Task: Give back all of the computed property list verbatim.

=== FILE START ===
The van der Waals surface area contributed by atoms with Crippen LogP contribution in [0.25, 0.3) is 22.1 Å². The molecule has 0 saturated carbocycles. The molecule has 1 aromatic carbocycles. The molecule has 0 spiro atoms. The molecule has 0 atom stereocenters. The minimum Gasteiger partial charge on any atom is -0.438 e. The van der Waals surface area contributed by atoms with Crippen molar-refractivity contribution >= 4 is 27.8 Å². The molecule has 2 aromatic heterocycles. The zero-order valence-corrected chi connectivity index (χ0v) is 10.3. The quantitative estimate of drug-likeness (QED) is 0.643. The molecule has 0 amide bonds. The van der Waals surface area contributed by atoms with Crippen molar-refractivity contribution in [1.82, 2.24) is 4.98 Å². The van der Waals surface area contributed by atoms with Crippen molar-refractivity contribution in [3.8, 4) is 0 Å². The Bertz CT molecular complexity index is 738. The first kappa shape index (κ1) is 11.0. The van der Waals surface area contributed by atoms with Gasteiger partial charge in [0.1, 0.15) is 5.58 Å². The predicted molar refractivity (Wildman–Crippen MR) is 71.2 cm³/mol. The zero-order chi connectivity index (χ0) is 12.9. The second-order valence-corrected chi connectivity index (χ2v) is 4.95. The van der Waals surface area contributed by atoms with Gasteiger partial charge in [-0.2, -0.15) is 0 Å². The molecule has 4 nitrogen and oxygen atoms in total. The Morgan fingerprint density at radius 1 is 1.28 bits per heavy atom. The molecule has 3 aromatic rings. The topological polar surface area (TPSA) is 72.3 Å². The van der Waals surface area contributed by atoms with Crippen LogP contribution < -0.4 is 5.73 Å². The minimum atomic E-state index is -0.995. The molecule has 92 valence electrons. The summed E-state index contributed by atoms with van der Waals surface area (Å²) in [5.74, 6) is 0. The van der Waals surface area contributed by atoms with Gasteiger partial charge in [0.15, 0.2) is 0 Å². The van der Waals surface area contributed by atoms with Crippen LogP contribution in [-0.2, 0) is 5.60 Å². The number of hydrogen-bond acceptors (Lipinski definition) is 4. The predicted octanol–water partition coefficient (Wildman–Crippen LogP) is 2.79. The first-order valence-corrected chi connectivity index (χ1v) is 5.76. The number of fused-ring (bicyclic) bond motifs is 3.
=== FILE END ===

The van der Waals surface area contributed by atoms with Crippen LogP contribution in [0.25, 0.3) is 22.1 Å². The molecule has 0 saturated carbocycles. The molecule has 1 aromatic carbocycles. The molecule has 0 spiro atoms. The molecule has 0 atom stereocenters. The minimum Gasteiger partial charge on any atom is -0.438 e. The van der Waals surface area contributed by atoms with Crippen molar-refractivity contribution >= 4 is 27.8 Å². The molecule has 2 aromatic heterocycles. The zero-order valence-corrected chi connectivity index (χ0v) is 10.3. The quantitative estimate of drug-likeness (QED) is 0.643. The molecule has 0 amide bonds. The van der Waals surface area contributed by atoms with Crippen molar-refractivity contribution in [1.82, 2.24) is 4.98 Å². The van der Waals surface area contributed by atoms with Crippen molar-refractivity contribution in [3.8, 4) is 0 Å². The Bertz CT molecular complexity index is 738. The first kappa shape index (κ1) is 11.0. The van der Waals surface area contributed by atoms with Gasteiger partial charge in [0.1, 0.15) is 5.58 Å². The predicted molar refractivity (Wildman–Crippen MR) is 71.2 cm³/mol. The zero-order chi connectivity index (χ0) is 12.9. The second-order valence-corrected chi connectivity index (χ2v) is 4.95. The van der Waals surface area contributed by atoms with Gasteiger partial charge in [-0.2, -0.15) is 0 Å². The molecule has 4 nitrogen and oxygen atoms in total. The Morgan fingerprint density at radius 1 is 1.28 bits per heavy atom. The molecule has 3 aromatic rings. The topological polar surface area (TPSA) is 72.3 Å². The van der Waals surface area contributed by atoms with Crippen LogP contribution < -0.4 is 5.73 Å². The minimum atomic E-state index is -0.995. The molecule has 92 valence electrons. The summed E-state index contributed by atoms with van der Waals surface area (Å²) in [5.74, 6) is 0. The van der Waals surface area contributed by atoms with Gasteiger partial charge in [0.15, 0.2) is 0 Å². The van der Waals surface area contributed by atoms with Crippen LogP contribution in [-0.2, 0) is 5.60 Å². The number of hydrogen-bond acceptors (Lipinski definition) is 4. The predicted octanol–water partition coefficient (Wildman–Crippen LogP) is 2.79. The first-order valence-corrected chi connectivity index (χ1v) is 5.76. The number of fused-ring (bicyclic) bond motifs is 3.